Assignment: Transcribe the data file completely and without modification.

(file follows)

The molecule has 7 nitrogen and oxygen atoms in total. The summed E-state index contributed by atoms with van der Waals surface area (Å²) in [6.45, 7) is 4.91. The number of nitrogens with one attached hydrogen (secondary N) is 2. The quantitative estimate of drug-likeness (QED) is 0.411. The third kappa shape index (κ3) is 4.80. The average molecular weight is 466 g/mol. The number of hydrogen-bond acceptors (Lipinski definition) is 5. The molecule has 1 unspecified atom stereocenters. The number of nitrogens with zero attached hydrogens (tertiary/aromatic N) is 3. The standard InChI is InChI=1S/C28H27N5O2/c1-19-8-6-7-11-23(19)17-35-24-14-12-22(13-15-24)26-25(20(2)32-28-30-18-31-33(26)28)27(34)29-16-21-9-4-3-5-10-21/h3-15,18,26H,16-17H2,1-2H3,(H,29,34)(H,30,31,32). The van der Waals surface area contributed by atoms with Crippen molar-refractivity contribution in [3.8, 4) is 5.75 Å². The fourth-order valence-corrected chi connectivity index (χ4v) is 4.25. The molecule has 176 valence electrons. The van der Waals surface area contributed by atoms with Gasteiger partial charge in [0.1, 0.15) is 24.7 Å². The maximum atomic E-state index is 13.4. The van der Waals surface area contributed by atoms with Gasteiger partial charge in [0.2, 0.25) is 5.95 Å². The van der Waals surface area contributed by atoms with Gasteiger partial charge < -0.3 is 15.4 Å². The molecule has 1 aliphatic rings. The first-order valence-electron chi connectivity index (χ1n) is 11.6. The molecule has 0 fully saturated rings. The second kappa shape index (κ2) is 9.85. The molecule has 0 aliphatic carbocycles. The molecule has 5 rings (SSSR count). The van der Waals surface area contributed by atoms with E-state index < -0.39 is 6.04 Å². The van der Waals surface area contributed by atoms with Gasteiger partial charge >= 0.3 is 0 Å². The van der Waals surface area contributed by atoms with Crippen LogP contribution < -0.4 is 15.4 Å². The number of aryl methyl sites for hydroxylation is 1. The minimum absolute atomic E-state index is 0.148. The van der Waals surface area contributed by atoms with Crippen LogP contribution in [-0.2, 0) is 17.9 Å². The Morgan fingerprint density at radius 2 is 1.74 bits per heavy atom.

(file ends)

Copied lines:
The molecule has 7 nitrogen and oxygen atoms in total. The summed E-state index contributed by atoms with van der Waals surface area (Å²) in [6.45, 7) is 4.91. The number of nitrogens with one attached hydrogen (secondary N) is 2. The quantitative estimate of drug-likeness (QED) is 0.411. The third kappa shape index (κ3) is 4.80. The average molecular weight is 466 g/mol. The number of hydrogen-bond acceptors (Lipinski definition) is 5. The molecule has 1 unspecified atom stereocenters. The number of nitrogens with zero attached hydrogens (tertiary/aromatic N) is 3. The standard InChI is InChI=1S/C28H27N5O2/c1-19-8-6-7-11-23(19)17-35-24-14-12-22(13-15-24)26-25(20(2)32-28-30-18-31-33(26)28)27(34)29-16-21-9-4-3-5-10-21/h3-15,18,26H,16-17H2,1-2H3,(H,29,34)(H,30,31,32). The van der Waals surface area contributed by atoms with Crippen molar-refractivity contribution in [3.8, 4) is 5.75 Å². The fourth-order valence-corrected chi connectivity index (χ4v) is 4.25. The molecule has 176 valence electrons. The van der Waals surface area contributed by atoms with Gasteiger partial charge in [0.1, 0.15) is 24.7 Å². The maximum atomic E-state index is 13.4. The van der Waals surface area contributed by atoms with Gasteiger partial charge in [0.2, 0.25) is 5.95 Å². The van der Waals surface area contributed by atoms with Gasteiger partial charge < -0.3 is 15.4 Å². The molecule has 1 aliphatic rings. The first-order valence-electron chi connectivity index (χ1n) is 11.6. The molecule has 0 fully saturated rings. The second kappa shape index (κ2) is 9.85. The molecule has 0 aliphatic carbocycles. The molecule has 5 rings (SSSR count). The van der Waals surface area contributed by atoms with E-state index < -0.39 is 6.04 Å². The van der Waals surface area contributed by atoms with Gasteiger partial charge >= 0.3 is 0 Å². The van der Waals surface area contributed by atoms with Crippen LogP contribution < -0.4 is 15.4 Å². The number of aryl methyl sites for hydroxylation is 1. The minimum absolute atomic E-state index is 0.148. The van der Waals surface area contributed by atoms with Crippen LogP contribution in [-0.2, 0) is 17.9 Å². The Morgan fingerprint density at radius 2 is 1.74 bits per heavy atom.